If westerners bitten by the bug of pre-industrial nostalgia want to revist their (or their grandparent's) childhood, cheap airline tickets to the east will not help. Not for long.

  • 17.
  • At 03:49 PM on 04 Sep 2007,
  • Irina wrote:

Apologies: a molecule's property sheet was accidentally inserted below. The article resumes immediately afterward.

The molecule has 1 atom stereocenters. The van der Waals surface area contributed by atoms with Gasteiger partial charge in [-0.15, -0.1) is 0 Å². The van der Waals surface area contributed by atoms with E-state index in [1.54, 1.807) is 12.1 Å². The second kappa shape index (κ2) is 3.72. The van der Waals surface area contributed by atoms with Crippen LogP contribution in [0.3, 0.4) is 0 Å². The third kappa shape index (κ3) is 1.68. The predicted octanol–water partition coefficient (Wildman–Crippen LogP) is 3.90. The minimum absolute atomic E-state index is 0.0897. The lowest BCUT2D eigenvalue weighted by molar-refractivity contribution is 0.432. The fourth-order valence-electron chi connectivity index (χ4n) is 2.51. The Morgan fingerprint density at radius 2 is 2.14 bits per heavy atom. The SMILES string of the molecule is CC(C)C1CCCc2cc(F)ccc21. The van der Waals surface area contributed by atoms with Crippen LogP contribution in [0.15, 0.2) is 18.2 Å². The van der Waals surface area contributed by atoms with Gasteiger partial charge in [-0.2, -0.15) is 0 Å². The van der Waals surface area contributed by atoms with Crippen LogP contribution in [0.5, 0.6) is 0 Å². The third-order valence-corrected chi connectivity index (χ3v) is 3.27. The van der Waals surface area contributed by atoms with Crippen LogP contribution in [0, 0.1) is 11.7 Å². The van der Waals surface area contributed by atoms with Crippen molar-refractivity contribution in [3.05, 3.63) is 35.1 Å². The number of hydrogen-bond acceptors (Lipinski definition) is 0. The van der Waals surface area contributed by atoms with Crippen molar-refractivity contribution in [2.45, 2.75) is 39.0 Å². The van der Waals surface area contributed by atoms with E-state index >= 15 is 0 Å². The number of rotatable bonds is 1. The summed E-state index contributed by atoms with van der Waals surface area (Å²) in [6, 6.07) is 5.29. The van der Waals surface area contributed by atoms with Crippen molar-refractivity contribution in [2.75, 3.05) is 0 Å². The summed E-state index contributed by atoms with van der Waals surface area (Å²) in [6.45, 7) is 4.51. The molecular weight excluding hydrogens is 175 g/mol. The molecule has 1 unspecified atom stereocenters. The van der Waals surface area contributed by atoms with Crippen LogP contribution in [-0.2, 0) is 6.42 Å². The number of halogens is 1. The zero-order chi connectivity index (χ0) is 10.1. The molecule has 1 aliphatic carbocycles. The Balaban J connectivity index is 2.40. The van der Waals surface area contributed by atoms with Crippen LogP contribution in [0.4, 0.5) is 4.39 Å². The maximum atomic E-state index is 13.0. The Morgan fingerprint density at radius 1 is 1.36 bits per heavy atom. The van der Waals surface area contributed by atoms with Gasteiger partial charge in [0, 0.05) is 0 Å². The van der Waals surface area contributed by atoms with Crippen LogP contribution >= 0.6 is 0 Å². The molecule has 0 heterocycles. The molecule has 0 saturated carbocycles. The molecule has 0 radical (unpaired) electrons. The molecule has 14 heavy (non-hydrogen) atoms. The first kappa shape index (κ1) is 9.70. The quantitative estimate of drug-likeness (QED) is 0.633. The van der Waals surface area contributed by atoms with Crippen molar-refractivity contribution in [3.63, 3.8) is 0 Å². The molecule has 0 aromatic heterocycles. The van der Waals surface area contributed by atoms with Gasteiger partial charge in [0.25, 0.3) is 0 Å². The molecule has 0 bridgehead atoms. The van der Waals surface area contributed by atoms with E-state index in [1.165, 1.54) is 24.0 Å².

Mark, thank you for that wonderful story! I spent my childhood in a village in Transilvania, but my family and I left and now I am an attorney in the States. I go back home every couple of years. I usually get there exhausted and mostly bitter - due to my everyday life here - long hours at the office, sleepless nights, take out food, endless number of errands, and dealing daily with tough, efficient people whose understanding of life is limited to money, cost efficiency and profit. When I go back,my values get grounded again. Talking to the people there and seeing how they live makes me respect them and value their lifesytle. They work so hard everyday, but it is fruitfull work and they enjoy the rewards of their work. At the end of the day, they enjoy the absolutely wonderful food and the company of their families. People there have suffered so much, through WWII and fifty years of communism and though they are simple, they understand life, reality & values better than any corporate executive or attorney I know. I think their lifestyle is invaluable and should be protected, and I know their world is magical. Joe, consumerism does matter and it will make this world disappear so that is why an effort should be made to protect to protect it. Raw consumerism is inevitable because it creates wealth, but it also destroys. In western europe they have made great efforts to protect the little quaint shops, the narrow streets. Certain industries would disappear if governments would not make efforts to protect them. I do think most Parisians would object if one were to build an American style wal-mart in Paris, even if that meant that they would pay a lot less for life's necessities. Any by the way, these people all know their lifestyle is ancient and they do not want or welcome the western pesticides and other drugs to feed their animals and consequently their children, even if that means working much harder so that their tomatoes and milk does taste like nowhere else in the world.